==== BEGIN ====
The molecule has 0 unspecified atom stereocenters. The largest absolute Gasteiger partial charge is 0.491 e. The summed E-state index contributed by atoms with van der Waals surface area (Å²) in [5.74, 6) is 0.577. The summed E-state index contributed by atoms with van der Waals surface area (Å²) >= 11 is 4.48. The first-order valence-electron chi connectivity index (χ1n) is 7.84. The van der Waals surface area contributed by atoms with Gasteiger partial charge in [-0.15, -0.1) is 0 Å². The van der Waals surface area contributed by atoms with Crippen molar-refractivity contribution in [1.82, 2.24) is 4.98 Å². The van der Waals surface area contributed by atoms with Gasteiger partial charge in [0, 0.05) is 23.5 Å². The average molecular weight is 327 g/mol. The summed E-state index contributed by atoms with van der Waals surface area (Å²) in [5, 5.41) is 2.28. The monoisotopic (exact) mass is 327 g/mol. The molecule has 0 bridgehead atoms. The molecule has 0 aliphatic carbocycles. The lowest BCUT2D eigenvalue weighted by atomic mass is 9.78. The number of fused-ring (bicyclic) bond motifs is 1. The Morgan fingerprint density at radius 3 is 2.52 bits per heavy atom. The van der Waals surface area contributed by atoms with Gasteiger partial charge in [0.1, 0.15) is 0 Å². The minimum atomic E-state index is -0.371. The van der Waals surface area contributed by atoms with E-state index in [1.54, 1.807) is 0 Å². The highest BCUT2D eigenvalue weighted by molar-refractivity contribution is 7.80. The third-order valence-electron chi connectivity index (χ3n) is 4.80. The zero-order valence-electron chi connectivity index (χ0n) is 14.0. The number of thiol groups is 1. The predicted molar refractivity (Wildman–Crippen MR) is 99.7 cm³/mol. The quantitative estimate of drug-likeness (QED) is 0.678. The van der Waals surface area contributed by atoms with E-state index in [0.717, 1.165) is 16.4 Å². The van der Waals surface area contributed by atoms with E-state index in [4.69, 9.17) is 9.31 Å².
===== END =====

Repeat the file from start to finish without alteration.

The molecule has 0 unspecified atom stereocenters. The largest absolute Gasteiger partial charge is 0.491 e. The summed E-state index contributed by atoms with van der Waals surface area (Å²) in [5.74, 6) is 0.577. The summed E-state index contributed by atoms with van der Waals surface area (Å²) >= 11 is 4.48. The first-order valence-electron chi connectivity index (χ1n) is 7.84. The van der Waals surface area contributed by atoms with Gasteiger partial charge in [-0.15, -0.1) is 0 Å². The van der Waals surface area contributed by atoms with Crippen molar-refractivity contribution in [1.82, 2.24) is 4.98 Å². The van der Waals surface area contributed by atoms with Gasteiger partial charge in [0, 0.05) is 23.5 Å². The average molecular weight is 327 g/mol. The summed E-state index contributed by atoms with van der Waals surface area (Å²) in [5, 5.41) is 2.28. The monoisotopic (exact) mass is 327 g/mol. The molecule has 0 bridgehead atoms. The molecule has 0 aliphatic carbocycles. The lowest BCUT2D eigenvalue weighted by atomic mass is 9.78. The number of fused-ring (bicyclic) bond motifs is 1. The Morgan fingerprint density at radius 3 is 2.52 bits per heavy atom. The van der Waals surface area contributed by atoms with Gasteiger partial charge in [0.1, 0.15) is 0 Å². The minimum atomic E-state index is -0.371. The van der Waals surface area contributed by atoms with E-state index in [1.54, 1.807) is 0 Å². The highest BCUT2D eigenvalue weighted by molar-refractivity contribution is 7.80. The third-order valence-electron chi connectivity index (χ3n) is 4.80. The zero-order valence-electron chi connectivity index (χ0n) is 14.0. The number of thiol groups is 1. The predicted molar refractivity (Wildman–Crippen MR) is 99.7 cm³/mol. The quantitative estimate of drug-likeness (QED) is 0.678. The van der Waals surface area contributed by atoms with E-state index in [0.717, 1.165) is 16.4 Å². The van der Waals surface area contributed by atoms with E-state index in [4.69, 9.17) is 9.31 Å².